The Passing of a Giant: Eleanor Eaton Faye, MD

February 2020

By Bruce Rosenthal, OD, FAAO, and Richard J. Shuldiner, OD, FAAO, Chief Clinical Editor

An individual who was a true “pioneer”, mentor, innovator, teacher, and friend in every sense of the word, Eleanor Eaton Faye, MD, passed away on January 7, 2020, one month shy of her 97th birthday. Dr. Faye influenced most of our career paths, as well as the way we practice. She was also a powerful influence in changing the perception of those individuals having “subnormal” vision, with the publication of her first book in 1970 named: “The Low Vision Patient: Clinical Experiences with Adults and Children”.

Baby Eleanor was born in Berkeley, California on February 15, 1923. She was actually raised in Hawaii but returned to California to obtain her undergraduate and medical degree at Stanford University. She began her ophthalmologic training at a time when it was difficult for a woman to be an ophthalmologist.

Dr. Faye started her career at Manhattan Eye, Ear, Nose, and Throat. She began questioning the standard approach to vision impairment, which was to “save” vision as much as possible. She left that facility to begin a life-long career at The Lighthouse, The New York Association for the Blind. Being mentored by Gerald Fonda, MD, and in collaboration with the Lighthouse, and The Industrial Home for the Blind in the early 1950s, Dr. Faye established the first rehabilitation centers for those with vision loss. These centers promoted the use of remaining vision, an innovative approach.

Becoming the first of her profession to become a medical director of an organization for the blind and visually impaired, Dr. Faye was appointed to Medical Director in 1966.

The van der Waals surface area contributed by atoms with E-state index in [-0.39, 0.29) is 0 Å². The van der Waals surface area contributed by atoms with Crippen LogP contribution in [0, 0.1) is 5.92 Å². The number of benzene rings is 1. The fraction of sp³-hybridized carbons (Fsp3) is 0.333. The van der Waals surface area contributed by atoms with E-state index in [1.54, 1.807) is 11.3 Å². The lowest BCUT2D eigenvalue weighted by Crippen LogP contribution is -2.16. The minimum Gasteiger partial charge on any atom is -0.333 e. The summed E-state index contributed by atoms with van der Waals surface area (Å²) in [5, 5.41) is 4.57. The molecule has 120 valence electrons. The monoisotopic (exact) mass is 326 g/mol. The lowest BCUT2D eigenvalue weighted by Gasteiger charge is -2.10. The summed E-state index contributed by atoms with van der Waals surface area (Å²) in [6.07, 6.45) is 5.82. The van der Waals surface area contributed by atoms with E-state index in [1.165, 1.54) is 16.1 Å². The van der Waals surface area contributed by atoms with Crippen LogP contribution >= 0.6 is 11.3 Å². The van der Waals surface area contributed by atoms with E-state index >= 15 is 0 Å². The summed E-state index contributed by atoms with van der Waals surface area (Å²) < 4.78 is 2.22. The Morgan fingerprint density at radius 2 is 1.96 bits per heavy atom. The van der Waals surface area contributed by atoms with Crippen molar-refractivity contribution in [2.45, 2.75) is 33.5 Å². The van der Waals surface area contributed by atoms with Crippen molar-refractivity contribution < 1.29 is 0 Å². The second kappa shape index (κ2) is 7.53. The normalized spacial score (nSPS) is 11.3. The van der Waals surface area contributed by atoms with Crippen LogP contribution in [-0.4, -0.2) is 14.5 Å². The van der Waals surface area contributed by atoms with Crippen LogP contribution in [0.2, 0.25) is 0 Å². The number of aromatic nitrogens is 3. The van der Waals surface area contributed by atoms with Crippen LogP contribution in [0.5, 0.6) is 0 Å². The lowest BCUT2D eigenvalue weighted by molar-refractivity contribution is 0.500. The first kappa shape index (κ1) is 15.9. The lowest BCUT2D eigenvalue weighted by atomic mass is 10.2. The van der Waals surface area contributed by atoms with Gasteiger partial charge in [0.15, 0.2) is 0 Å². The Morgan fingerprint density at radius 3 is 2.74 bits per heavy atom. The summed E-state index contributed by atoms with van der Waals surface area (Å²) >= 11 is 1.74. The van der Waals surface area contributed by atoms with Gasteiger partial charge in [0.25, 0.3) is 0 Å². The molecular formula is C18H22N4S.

Eleanor Faye paved the way for many others during her lifetime. Personally, this author (Richard Shuldiner) has always been grateful to Dr. Faye for listening to a proposal from a newly minted low vision optometrist for the establishment of low vision clinics in the Mid-Hudson Valley of New York. It was 1980, and she (and her assistant, Claire Hood, RN) drove up to White Plains at the request of a very young and frightful OD from Poughkeepsie. After my 20-minute presentation, she nodded her head and said, “let’s do it”. I was invited to work with her assistant, Ms. Hood, in Manhattan to create the clinics. I became Clinical Director of Upstate Clinics for the New York Lighthouse.

However, she wasn’t finished with me. She persuaded me (rather persistently) to apply and complete the Low Vision Diplomate program of The Academy. Reluctantly, I agreed and am thankful for her support as well as other diplomates (Drs. Jay Cohen, Wayne Hoeft, Bruce Rosenthal, Paul Freeman, and Alan Fried) for mentoring me through the process.

After moving to California in 1993 and creating a new model for low vision in private practice as well as founding The International Academy of Low Vision Specialists (2006), she congratulated me on “still making a difference”.

The bringing together of the professions of optometry and ophthalmology was one of Dr. Faye’s major career achievements. In fact, when we (Dr. Rosenthal, Dr. Faye and others) lectured in Israel to 100+ ophthalmologists with 5 optometrists in the room, it was said that “it was more difficult to get these two eye professions together than the Israelis and the Palestinians”.

A symposium was arranged to celebrate the twentieth anniversary of the Lighthouse Low Vision Service in 1973. This was followed with the publication of the symposium titled: LOW VISION. The opening sentence in the DEDICATION read: To ophthalmologists and optometrists. This simple phrase was a milestone as the first recognition and mention of both ophthalmology and optometry working together in a common professional area. The symposium included both MDs and ODs on the program, another groundbreaking milestone.